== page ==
Hanan E. Zaghla, Mahmoud A. Elbadry, Alaa M. Ashour, Mohamed M. Abdelfatah
January-March 2014, 26(1):21-26
DOI:10.4103/1110-7782.132895  
Introduction Patients either with or without a prior history of diabetes mellitus may present with hyperglycemia during acute myocardial infarction (AMI); it is uncertain whether hyperglycemia upon admission, irrespective of the diagnosis of diabetes, remains an independent predictor of in-hospital morbidity and mortality. Aim of the study We aimed in this study to assess the impact of admission blood glucose level on the hospital course and outcome in patients presenting with AMI in ICU. Patients and methods We included 50 patients with AMI divided into two groups: group I included 30 patients with admission blood glucose level less than 180 mg/dl and group II included 20 patients with admission blood glucose level 180 mg/dl or more. Group I was subdivided into group IA including 16 patients with HbA1c less than 6% and group IB including 14 patients with HbA1c of 6% or more. All patients were subjected to complete history taking and complete clinical examination; 12-lead ECG was performed for every patient and routine laboratory investigations including cardiac enzymes, admission blood glucose level, and HbA1c were estimated at the time of admission of the patients. Results There was significant correlation between admission blood glucose level and history of diabetes mellitus and history of smoking (P = 0.000 and 0.008, respectively). There was also significant correlation between admission blood glucose level and complications of myocardial infarction including sinus tachycardia, arrhythmia, and ICU length of stay (P = 0.008, 0.002, and 0.000, respectively). However, HbA1c level was not found to be correlated with any of the previous parameters. Conclusion We concluded that elevated admission glucose level is a strong predictor of short-term adverse outcome in patients with AMIs. However, the prognostic value of diabetic control (i.e. hemoglobin A1c levels) in patients with AMI is still undefined.
  1,349 202 -
REVIEW ARTICLE
Gout
Hanan Abdel Rehim
April-June 2014, 26(2):35-39
DOI:10.4103/1110-7782.139514  
Gout is a crystal deposition disease caused by raised levels of uric acid in the blood (hyperuricaemia) with persistence of hyperuricemia at levels higher than a serum saturation of 6.8 mg/dl leads to formation of monosodium urate (MSU) crystals and their deposition in joints and other tissues. However, only a minority of individuals with elevated serum uric acid (sUA) levels ever develop gout, emphasizing the importance of other factors in determining crystal formation including Genetics, Gender, age, Diet and alcohol intake, Obesity, some medications and medical conditions a correct diagnosis of gout is essential for the appropriate management, in 2011 the European League Against Rheumatism (EULAR) published an updated evidence based recommendations for diagnosis of gout. Although gout is well understood condition and good therapeutic options are available, it tends to be poorly managed, so The 2012 The American College of Rheumatology (ACR) guidelines for Management of Gout were designed to emphasize safety and quality of therapy and to reflect best practice. New approaches to urate lowering have led to mechanism-based therapies such as: non-purine, selective inhibitor of xanthine oxidase, URAT-1 inhibitors and a recombinant chimeric mammalian uricase. Three IL-1β antagonists - anakinra, rilonacept and canakinumab are being evaluated as an emerging therapies for gout.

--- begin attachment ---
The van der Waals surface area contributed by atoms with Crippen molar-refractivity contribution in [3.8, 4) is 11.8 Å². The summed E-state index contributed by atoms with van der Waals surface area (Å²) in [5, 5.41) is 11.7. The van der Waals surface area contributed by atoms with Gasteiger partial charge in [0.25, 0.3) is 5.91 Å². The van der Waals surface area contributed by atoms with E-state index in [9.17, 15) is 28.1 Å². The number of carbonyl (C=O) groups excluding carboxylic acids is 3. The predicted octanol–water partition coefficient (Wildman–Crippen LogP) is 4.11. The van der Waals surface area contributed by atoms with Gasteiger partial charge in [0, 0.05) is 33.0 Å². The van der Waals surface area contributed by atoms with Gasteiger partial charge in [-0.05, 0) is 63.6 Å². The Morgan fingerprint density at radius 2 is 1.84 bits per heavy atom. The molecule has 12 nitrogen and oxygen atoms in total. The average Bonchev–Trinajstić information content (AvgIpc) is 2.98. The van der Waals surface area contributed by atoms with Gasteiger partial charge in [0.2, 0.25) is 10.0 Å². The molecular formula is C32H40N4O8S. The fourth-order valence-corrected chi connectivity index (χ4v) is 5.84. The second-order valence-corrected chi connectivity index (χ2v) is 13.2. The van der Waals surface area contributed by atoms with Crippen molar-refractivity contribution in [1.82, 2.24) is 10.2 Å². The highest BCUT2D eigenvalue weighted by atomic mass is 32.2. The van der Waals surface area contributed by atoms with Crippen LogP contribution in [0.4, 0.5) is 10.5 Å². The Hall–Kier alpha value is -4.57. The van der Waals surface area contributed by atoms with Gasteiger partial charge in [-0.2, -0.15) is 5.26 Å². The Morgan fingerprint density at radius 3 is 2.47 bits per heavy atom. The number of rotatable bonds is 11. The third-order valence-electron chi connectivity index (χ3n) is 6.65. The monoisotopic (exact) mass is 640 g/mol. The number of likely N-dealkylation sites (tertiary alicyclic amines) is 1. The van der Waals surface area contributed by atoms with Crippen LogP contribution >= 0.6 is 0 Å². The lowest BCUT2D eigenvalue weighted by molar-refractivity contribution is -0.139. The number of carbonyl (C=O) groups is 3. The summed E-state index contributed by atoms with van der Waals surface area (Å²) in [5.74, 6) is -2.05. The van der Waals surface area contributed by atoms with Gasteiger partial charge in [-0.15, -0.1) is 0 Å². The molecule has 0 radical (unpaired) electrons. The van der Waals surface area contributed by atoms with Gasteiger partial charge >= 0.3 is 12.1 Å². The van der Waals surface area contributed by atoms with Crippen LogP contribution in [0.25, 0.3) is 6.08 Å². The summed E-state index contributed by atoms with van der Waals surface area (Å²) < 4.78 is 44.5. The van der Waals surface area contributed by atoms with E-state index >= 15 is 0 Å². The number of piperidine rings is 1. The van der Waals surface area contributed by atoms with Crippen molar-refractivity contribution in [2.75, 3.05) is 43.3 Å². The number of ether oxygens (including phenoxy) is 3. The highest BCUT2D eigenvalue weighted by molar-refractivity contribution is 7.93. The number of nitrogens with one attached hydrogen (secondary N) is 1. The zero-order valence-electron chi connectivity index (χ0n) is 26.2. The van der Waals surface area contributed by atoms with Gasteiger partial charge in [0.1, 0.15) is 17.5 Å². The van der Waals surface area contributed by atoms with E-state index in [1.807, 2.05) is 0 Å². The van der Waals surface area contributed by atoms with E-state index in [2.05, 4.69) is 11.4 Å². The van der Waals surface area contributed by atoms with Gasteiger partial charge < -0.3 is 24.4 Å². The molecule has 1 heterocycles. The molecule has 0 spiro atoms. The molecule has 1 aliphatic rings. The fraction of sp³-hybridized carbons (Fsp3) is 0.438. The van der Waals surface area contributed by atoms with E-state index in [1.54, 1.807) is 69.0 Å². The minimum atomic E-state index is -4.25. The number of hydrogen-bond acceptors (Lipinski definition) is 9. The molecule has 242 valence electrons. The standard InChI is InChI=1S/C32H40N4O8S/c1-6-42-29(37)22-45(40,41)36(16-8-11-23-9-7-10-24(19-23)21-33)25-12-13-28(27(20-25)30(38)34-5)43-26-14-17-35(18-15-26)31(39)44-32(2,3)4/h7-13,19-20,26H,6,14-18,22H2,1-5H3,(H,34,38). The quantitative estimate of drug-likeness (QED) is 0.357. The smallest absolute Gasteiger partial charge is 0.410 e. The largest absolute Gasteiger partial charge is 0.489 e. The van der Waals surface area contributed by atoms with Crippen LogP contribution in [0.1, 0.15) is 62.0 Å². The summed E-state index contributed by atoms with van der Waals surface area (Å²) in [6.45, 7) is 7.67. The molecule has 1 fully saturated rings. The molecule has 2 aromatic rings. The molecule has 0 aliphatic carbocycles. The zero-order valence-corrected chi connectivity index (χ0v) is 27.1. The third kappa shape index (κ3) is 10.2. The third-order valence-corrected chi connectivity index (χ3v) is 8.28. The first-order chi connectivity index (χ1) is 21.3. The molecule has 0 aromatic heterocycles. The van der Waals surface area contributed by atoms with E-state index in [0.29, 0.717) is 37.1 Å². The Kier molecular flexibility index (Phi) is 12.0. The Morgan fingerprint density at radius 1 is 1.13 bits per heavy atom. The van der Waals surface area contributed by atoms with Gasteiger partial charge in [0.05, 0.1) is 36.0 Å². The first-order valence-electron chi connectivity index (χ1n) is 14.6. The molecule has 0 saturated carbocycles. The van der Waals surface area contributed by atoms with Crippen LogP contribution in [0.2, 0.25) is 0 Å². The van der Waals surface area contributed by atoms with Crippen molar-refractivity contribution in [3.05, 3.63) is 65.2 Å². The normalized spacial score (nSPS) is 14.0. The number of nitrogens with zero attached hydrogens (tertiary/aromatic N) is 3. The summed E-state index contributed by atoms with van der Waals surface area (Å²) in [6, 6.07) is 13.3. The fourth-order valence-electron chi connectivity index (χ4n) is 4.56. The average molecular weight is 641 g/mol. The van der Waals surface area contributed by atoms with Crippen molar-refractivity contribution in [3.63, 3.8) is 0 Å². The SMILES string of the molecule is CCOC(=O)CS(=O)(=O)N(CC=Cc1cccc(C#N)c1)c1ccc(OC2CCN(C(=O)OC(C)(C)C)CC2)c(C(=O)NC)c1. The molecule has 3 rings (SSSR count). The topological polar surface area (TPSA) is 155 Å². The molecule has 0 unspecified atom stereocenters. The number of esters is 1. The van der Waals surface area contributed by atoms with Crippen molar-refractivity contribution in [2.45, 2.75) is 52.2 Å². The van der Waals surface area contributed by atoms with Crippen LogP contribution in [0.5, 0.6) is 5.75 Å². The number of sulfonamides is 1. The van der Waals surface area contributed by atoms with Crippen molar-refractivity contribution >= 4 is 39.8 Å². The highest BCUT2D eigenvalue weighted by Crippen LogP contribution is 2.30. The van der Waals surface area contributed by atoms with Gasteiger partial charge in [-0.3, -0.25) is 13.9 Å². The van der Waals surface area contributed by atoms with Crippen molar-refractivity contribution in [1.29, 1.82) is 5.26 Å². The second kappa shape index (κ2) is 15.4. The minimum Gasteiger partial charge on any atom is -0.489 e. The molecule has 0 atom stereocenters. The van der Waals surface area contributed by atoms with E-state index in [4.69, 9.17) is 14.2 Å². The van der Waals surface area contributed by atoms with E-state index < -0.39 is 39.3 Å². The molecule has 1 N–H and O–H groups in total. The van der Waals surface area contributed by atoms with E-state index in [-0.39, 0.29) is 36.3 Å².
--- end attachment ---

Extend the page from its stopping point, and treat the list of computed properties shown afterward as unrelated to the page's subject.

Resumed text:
1,320 230 -
CASE REPORTS
Reversible myelopathy: An uncommon accompaniment of hypothyroidism
Nimisha Jain, Ramesh Aggarwal, Sachin Kumar Jain, Nitin Garg, Aadhaar Dhooria, Kajal Prasad
April-June 2014, 26(2):86-87
DOI:10.4103/1110-7782.139561  
Atypical neurological presentations of hypothyroidism include myelopathy which has been seldom reported as presenting feature in patients. This case was one of those atypical presentations of hypothyroidism in which patient presented with neurological complication viz myelopathy which was timely diagnosed and treated. The symptoms including neurological findings reversed with thyroxin replacement. The case highlights the varied and vivid manifestations of hypothyroidism which treating physicians should be aware of while treating patients.
  1,347 125 -
ORIGINAL ARTICLES
The value of noninvasive scoring systems for the diagnosis of advanced fibrosis in Egyptian patients with nonalcoholic fatty liver disease
Rokaya A Mohamed, Mona I Nabih, Mohamed B ElShobaky, Hany M Khattab
October-December 2014, 26(4):162-169
DOI:10.4103/1110-7782.148151  
Background and objectives Nonalcoholic fatty liver disease (NAFLD) is a common chronic liver disease that includes a spectrum of liver diseases ranging from simple steatosis to steatohepatitis, fibrosis, and cirrhosis. Liver biopsy is the current gold standard for the assessment of fibrosis in patients with NAFLD. However, it is an invasive procedure and not free from complications. We aimed to analyze the diagnostic performance of simple noninvasive scoring systems for the detection of fibrosis in Egyptian patients with NAFLD. Patients and methods Seventy-six patients with biopsy-proven NAFLD were included in the study. Noninvasive scoring systems included AST/ALT ratio (AAR), APRI score, BARD score, FIB-4 score, and NAFLD fibrosis score (NFS). Patients were classified into two groups according to the grade of fibrosis in liver biopsy. Group 1 included 57 patients with no or mild fibrosis (stage 0-2) and group 2 included 19 patients with advanced fibrosis (stage 3-4). The sensitivity, specificity, positive predictive values, negative predictive values, and diagnostic accuracy for relevant cut-offs and area under receiver operating characteristic curves were determined. Results The area under receiver operating characteristic curves for advanced fibrosis were 0.936 for the FIB-4 score, 0.916 for NFS, 0.907 for the APRI score, 0.840 for AAR, and 0.556 for the BARD score. NFS and the FIB-4 score showed the best diagnostic accuracy (92.6 and 89.7%, respectively), followed by the APRI score (75%), AAR (40.8%), and the BARD score (39.5%). Conclusion FIB-4 and NFS can be used reliably to diagnose or exclude advanced fibrosis in NAFLD and thus reduce the burden of liver biopsies.